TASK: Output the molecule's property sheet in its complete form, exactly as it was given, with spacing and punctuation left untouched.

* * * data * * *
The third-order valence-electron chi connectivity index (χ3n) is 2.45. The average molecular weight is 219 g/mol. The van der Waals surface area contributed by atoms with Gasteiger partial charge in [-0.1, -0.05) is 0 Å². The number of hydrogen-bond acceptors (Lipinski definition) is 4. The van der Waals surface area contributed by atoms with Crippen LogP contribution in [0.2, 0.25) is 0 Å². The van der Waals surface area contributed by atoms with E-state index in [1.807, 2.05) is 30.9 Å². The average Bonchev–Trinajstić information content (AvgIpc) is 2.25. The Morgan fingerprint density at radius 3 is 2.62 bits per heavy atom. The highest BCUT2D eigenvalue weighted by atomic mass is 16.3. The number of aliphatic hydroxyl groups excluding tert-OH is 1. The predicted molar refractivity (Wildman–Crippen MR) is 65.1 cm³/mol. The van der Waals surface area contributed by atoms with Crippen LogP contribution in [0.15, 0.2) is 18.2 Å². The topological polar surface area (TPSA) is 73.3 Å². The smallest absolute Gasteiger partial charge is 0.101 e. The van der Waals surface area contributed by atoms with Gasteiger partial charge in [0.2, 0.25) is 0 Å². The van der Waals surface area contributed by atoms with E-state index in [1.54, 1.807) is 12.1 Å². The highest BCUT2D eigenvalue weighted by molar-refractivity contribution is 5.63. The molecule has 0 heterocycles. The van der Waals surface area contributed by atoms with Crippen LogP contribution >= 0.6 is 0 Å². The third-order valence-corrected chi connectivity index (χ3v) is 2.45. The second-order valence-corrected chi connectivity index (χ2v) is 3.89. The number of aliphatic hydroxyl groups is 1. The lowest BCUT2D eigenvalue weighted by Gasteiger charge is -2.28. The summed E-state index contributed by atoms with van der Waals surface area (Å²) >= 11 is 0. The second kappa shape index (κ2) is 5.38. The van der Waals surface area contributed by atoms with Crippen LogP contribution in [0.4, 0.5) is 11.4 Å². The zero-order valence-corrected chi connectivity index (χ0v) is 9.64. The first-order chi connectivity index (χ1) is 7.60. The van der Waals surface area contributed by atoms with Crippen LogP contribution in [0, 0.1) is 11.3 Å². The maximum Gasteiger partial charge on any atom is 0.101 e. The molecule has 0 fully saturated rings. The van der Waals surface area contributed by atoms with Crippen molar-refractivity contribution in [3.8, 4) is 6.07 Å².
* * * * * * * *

The third-order valence-electron chi connectivity index (χ3n) is 2.45. The average molecular weight is 219 g/mol. The van der Waals surface area contributed by atoms with Gasteiger partial charge in [-0.1, -0.05) is 0 Å². The number of hydrogen-bond acceptors (Lipinski definition) is 4. The van der Waals surface area contributed by atoms with Crippen LogP contribution in [0.2, 0.25) is 0 Å². The van der Waals surface area contributed by atoms with E-state index in [1.807, 2.05) is 30.9 Å². The average Bonchev–Trinajstić information content (AvgIpc) is 2.25. The Morgan fingerprint density at radius 3 is 2.62 bits per heavy atom. The highest BCUT2D eigenvalue weighted by atomic mass is 16.3. The number of aliphatic hydroxyl groups excluding tert-OH is 1. The predicted molar refractivity (Wildman–Crippen MR) is 65.1 cm³/mol. The van der Waals surface area contributed by atoms with Crippen LogP contribution in [0.15, 0.2) is 18.2 Å². The topological polar surface area (TPSA) is 73.3 Å². The smallest absolute Gasteiger partial charge is 0.101 e. The van der Waals surface area contributed by atoms with Gasteiger partial charge in [0.2, 0.25) is 0 Å². The van der Waals surface area contributed by atoms with E-state index in [1.54, 1.807) is 12.1 Å². The highest BCUT2D eigenvalue weighted by molar-refractivity contribution is 5.63. The molecule has 0 heterocycles. The van der Waals surface area contributed by atoms with Crippen LogP contribution >= 0.6 is 0 Å². The third-order valence-corrected chi connectivity index (χ3v) is 2.45. The second-order valence-corrected chi connectivity index (χ2v) is 3.89. The number of aliphatic hydroxyl groups is 1. The lowest BCUT2D eigenvalue weighted by Gasteiger charge is -2.28. The summed E-state index contributed by atoms with van der Waals surface area (Å²) >= 11 is 0. The second kappa shape index (κ2) is 5.38. The van der Waals surface area contributed by atoms with Crippen LogP contribution in [0.4, 0.5) is 11.4 Å². The zero-order valence-corrected chi connectivity index (χ0v) is 9.64. The first-order chi connectivity index (χ1) is 7.60. The van der Waals surface area contributed by atoms with Crippen LogP contribution in [0, 0.1) is 11.3 Å². The maximum Gasteiger partial charge on any atom is 0.101 e. The molecule has 0 fully saturated rings. The van der Waals surface area contributed by atoms with Crippen molar-refractivity contribution in [3.8, 4) is 6.07 Å².